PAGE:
WSW: Congressman Justin Amash Says "Establishment Has Already Lost"

Jul 3, 2014

Justin Amash
Credit WMUK

Congressman Justin Amash sees his Republican primary as an indicator of what direction the party will go in the future. 

Amash represents Battle Creek and Grand Rapids in Third District. He is often described as "libertarian leaning" or a "Ron Paul" Republican. Amash faces a challenge from Grand Rapids area businessman Brian Ellis in this summer's primary. The Congressman prides himself on never missing a vote and explaining every vote he casts on Facebook. Amash sat down with WMUK's Gordon Evans and Battle Creek Enquirer reporter Jennifer Bowman at Western Michigan University's Kendall Center in downtown Battle Creek. A summary:

No Debate

There will apparently be no debates between Amash and Ellis this summer. Amash has said Ellis is not a credible candidate. Amash says Ellis is running a "smear campaign." Amash says he has worked hard to be transparent and explain his votes. He also holds regular town halls. Amash says Ellis isn't interested in a true discussion of issues. 


When asked for examples of Ellis distorting his record, Amash says Ellis has taken one vote on the issue of abortion out of context. The Republican Congressman voted against a bill that would have banned abortion for purposes of sex selection. Amash says the bill included a provision that would require medical personnel to report suspicion that another doctor had performed an abortion for gender selection. Amash says he's "100% pro-life," but he says people should not be put in jail because of "inaction." Michigan Right to Life has endorsed Ellis in the primary. 

National Security Agency

Amash has gained national attention for his efforts to limit surveillance by the NSA. Ellis has criticized him, saying he is making it more difficult to gather information on terrorists overseas. Amash says the NSA has used the Patriot Act to spy on ordinary Americans. He says few Americans support such surveillance regardless of ideology or party affiliation. 

Going to War

Asked when Congress should authorize military force, Amash says only when the U.S. or its interests are in imminent danger. He says there may be rare occasions when action is necessary to stop genocide. But he says military action should always be authorized by Congress. 

Traditional vs. Tea Party Republicans

The Republican primary has been seen as an establishment challenger taking on a tea party incumbent. But Ellis says he supports some tea party positions on reducing spending and debt. Amash says his opponent has little support among conservatives or the tea party. Amash says the Republican party is moving back to its traditional positions of limited government, economic freedom and individual liberty. He says Ellis is the one who is out of touch with Republican voters.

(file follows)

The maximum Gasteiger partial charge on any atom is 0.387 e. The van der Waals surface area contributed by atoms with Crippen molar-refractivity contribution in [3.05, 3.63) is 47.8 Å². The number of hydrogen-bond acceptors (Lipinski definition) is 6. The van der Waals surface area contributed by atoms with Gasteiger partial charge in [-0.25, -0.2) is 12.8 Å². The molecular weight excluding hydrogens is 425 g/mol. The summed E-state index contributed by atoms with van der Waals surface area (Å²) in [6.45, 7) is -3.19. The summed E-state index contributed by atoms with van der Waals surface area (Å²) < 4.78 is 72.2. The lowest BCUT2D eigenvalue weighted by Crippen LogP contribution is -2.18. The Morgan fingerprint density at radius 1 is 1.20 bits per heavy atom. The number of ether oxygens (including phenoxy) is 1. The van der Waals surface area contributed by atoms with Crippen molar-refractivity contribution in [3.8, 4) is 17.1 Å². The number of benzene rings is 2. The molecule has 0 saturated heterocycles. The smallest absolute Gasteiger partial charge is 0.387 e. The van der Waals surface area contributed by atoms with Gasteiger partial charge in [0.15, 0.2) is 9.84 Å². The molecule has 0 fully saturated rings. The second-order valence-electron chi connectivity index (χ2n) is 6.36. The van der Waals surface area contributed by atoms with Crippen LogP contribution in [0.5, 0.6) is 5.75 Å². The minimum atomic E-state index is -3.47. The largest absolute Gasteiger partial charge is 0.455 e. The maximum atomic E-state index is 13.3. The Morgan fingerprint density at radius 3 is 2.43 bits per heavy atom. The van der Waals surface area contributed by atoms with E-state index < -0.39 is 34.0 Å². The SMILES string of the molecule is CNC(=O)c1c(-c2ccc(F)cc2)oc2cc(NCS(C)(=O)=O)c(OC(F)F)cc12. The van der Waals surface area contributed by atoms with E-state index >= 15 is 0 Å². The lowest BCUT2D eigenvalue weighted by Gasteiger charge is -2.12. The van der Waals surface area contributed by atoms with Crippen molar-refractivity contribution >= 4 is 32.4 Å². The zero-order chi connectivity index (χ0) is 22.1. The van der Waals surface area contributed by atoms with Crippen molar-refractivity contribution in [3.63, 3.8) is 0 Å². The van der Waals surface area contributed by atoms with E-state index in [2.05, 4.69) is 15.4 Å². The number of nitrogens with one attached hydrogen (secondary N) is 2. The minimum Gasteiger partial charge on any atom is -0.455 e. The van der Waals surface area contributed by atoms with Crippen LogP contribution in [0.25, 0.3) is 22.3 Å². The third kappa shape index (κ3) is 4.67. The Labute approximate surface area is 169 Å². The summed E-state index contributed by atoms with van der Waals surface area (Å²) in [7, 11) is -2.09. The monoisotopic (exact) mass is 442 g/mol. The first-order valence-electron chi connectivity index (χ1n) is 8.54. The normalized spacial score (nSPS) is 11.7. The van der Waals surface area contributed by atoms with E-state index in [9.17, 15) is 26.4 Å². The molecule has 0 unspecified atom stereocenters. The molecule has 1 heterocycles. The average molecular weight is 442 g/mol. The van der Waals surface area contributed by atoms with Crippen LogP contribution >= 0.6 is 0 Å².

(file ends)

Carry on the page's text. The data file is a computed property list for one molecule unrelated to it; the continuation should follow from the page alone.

Direction of the party

Amash says Brian Ellis and the Republican establishment "have already lost." He says establishment candidates in Congress are having tougher re-election campaigns. And in some cases, like House Majority Leader Eric Cantor, they've been defeated. Amash says he's being criticized for being "too independent." The Republican Congressman says he is confident about his own race and that the Republican party will soon be led by candidates who are independent, support civil liberties and oppose corporate welfare.

Discussion of other issues can be heard in the web version of the interview. 

Planned Parenthood   

As part of the discussion about abortion, Amash was asked about his voting "present" on a bill to de-fund Planned Parenthood. The vote was also cited by Right to Life of Michigan in their endorsement of Ellis. Amash says he doesn't support any taxpayer funding for abortion providers. But he says legislation should not single out an individual or group. Amash says legislation should be written to do something, not to make an example out of anyone. 


Amash has been accused of not compromising, and being too rigid in his beliefs. But the Congressman says he has worked to reach out to Democrats for his balanced budget amendment. And Amash says he led a bi-partisan effort to curtail NSA data collection and surveillance. He says many so-called "compromises" don't address real problems such as the deficit. 

Balanced Budget Amendment

Ellis has criticized Amash for his vote against a balanced budget amendment. But Amash says the proposed amendment would have led to tax increases. The Republican says he did vote for a different balanced budget amendment. Amash says any balanced budget amendment will need support from both parties and from the states which would have to ratify an amendment to the Constitution. 

Health Care

Amash says health care reform should really happen at the state level. He says the problem with the current system is that no one knows the actual cost of anything. Amash health insurance should not cover routine medical coverage. He says insurance should pay for unexpected or "catastrophic" events. But Amash says the Affordable Care Act, also known as Obamacare, simply shifts health care costs. 

Constituent Service

Business groups have complained that Amash's office has been unresponsive for routine matters. But the Congressman says his staff works hard when people approach them. Amash says there is a difference between small owners and groups like the Chamber of Commerce. He says he won't seek earmarks for special favors for anyone.